DAY OF RECKONING
She shook me off when I tugged at the tie
of her sundress. Too busy with God and the radio preacher,
she clenched her hands into chalky fists and waited.
The preacher was feeling it strong the way a sailor knows
a storm. She clicked her tongue in time with his chant,
matching the telos of the second hand, undisturbed,
by the future meeting of ceiling and skull.
I was in flight to the front yard, ready
to shoot to heaven like a shuttle over Cape Canaveral.
waiting for her and whatever would unfold,
wondering if she’d burst through the front door,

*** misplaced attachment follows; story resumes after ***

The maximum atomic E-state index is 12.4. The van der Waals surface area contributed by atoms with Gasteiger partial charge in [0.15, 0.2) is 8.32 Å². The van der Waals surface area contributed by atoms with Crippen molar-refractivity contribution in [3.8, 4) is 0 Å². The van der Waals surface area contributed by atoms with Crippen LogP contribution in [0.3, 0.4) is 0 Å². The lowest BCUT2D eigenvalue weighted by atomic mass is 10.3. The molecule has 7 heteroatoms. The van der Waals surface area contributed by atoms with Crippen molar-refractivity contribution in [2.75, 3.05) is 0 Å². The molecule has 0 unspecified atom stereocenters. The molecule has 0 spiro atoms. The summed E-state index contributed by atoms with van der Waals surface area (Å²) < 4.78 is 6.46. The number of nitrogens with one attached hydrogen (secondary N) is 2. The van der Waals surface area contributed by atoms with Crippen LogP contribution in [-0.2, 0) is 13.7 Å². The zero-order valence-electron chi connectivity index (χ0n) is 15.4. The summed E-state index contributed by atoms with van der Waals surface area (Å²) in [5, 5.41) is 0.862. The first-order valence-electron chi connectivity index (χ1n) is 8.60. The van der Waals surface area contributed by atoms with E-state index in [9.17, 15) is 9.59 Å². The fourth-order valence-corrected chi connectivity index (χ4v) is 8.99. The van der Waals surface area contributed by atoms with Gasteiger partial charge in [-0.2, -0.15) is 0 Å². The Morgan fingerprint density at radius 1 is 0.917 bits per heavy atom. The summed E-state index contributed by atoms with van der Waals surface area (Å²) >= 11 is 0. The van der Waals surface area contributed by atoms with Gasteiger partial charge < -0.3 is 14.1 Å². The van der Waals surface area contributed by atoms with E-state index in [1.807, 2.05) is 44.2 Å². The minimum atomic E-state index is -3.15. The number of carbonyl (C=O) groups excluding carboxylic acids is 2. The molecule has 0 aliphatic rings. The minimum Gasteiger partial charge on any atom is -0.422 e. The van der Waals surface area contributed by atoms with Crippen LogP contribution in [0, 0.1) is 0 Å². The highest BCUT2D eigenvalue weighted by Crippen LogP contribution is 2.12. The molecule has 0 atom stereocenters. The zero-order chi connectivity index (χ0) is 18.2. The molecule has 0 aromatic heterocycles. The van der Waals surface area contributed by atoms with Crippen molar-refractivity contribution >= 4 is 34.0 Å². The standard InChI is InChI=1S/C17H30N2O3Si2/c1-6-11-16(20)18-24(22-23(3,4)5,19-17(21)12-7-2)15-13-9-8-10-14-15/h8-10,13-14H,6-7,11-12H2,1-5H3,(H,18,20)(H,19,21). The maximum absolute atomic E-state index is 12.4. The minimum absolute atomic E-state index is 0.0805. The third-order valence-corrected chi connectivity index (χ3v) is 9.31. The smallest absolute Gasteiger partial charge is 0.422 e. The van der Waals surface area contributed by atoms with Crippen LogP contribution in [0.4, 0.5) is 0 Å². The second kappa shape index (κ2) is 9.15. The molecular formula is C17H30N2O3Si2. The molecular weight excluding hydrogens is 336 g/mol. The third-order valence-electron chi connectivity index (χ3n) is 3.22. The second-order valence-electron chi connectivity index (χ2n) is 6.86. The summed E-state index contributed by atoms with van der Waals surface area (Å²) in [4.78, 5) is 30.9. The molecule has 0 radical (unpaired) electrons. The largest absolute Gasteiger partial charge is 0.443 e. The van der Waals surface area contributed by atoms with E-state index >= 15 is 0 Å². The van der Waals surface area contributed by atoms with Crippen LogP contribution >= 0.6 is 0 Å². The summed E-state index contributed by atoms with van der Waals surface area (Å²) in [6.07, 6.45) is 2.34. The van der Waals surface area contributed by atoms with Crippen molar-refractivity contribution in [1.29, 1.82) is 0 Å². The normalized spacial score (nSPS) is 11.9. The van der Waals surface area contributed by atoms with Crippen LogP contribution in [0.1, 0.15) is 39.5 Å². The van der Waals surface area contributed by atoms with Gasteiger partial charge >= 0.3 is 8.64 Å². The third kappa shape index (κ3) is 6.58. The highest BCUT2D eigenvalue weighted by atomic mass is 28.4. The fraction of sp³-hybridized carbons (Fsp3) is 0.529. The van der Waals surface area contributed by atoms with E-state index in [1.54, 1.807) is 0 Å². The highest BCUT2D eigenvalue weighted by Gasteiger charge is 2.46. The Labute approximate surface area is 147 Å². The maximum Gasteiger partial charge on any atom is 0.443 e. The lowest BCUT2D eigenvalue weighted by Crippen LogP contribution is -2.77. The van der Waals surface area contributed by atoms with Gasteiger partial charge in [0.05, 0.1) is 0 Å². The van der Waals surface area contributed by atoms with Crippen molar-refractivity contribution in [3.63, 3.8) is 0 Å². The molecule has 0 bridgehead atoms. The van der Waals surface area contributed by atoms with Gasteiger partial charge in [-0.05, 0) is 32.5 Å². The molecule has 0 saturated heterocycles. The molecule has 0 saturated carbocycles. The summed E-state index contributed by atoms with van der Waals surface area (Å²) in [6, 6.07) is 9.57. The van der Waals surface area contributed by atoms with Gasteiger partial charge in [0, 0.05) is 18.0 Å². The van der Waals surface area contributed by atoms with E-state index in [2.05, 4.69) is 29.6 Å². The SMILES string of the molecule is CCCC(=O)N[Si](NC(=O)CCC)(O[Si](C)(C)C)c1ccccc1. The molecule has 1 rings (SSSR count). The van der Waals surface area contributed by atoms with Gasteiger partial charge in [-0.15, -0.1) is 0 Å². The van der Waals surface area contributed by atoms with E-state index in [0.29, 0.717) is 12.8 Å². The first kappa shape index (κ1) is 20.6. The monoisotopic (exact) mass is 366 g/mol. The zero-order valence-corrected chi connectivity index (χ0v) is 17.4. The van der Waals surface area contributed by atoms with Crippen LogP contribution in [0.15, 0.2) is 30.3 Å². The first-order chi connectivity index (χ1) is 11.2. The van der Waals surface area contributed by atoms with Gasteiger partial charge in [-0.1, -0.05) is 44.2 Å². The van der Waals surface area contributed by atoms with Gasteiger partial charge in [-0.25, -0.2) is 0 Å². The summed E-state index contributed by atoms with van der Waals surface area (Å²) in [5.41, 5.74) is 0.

hands full of photo albums, the radio slung under one arm,
his drawl repeating: Six pm, folks. I’m feeling it
like a sailor knows a storm.
All the while my sins rose one by one through the
grass like swollen night crawlers that I pressed
between my hands until they stopped
squirming, until there were no more
and the palms hung purple, the clouds rolled slowly
in their sleep. No sound but fronds tapping at the kitchen glass.
Or was it her? Standing behind the window, waving me inside.
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